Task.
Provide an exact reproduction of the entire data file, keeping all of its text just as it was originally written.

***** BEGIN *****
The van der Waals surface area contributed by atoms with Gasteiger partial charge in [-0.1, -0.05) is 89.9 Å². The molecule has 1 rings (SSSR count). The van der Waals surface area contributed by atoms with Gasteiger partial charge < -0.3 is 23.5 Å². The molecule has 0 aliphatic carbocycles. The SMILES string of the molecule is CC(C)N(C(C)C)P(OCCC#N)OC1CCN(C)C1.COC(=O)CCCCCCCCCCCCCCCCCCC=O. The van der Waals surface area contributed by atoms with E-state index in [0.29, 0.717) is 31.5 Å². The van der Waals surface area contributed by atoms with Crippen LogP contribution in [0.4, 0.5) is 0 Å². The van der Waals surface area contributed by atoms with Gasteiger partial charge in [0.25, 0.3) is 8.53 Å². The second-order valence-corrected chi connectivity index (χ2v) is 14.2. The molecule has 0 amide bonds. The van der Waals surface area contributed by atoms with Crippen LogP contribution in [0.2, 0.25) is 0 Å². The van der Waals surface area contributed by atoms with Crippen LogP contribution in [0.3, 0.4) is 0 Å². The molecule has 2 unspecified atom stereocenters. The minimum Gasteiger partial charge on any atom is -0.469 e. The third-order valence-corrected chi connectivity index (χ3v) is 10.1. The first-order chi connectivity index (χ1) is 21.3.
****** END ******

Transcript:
The van der Waals surface area contributed by atoms with Gasteiger partial charge in [-0.1, -0.05) is 89.9 Å². The molecule has 1 rings (SSSR count). The van der Waals surface area contributed by atoms with Gasteiger partial charge < -0.3 is 23.5 Å². The molecule has 0 aliphatic carbocycles. The SMILES string of the molecule is CC(C)N(C(C)C)P(OCCC#N)OC1CCN(C)C1.COC(=O)CCCCCCCCCCCCCCCCCCC=O. The van der Waals surface area contributed by atoms with E-state index in [0.29, 0.717) is 31.5 Å². The van der Waals surface area contributed by atoms with Crippen LogP contribution in [0.4, 0.5) is 0 Å². The van der Waals surface area contributed by atoms with Gasteiger partial charge in [0.25, 0.3) is 8.53 Å². The second-order valence-corrected chi connectivity index (χ2v) is 14.2. The molecule has 0 amide bonds. The van der Waals surface area contributed by atoms with Crippen LogP contribution in [0.2, 0.25) is 0 Å². The van der Waals surface area contributed by atoms with Crippen LogP contribution in [0.3, 0.4) is 0 Å². The molecule has 2 unspecified atom stereocenters. The minimum Gasteiger partial charge on any atom is -0.469 e. The third-order valence-corrected chi connectivity index (χ3v) is 10.1. The first-order chi connectivity index (χ1) is 21.3.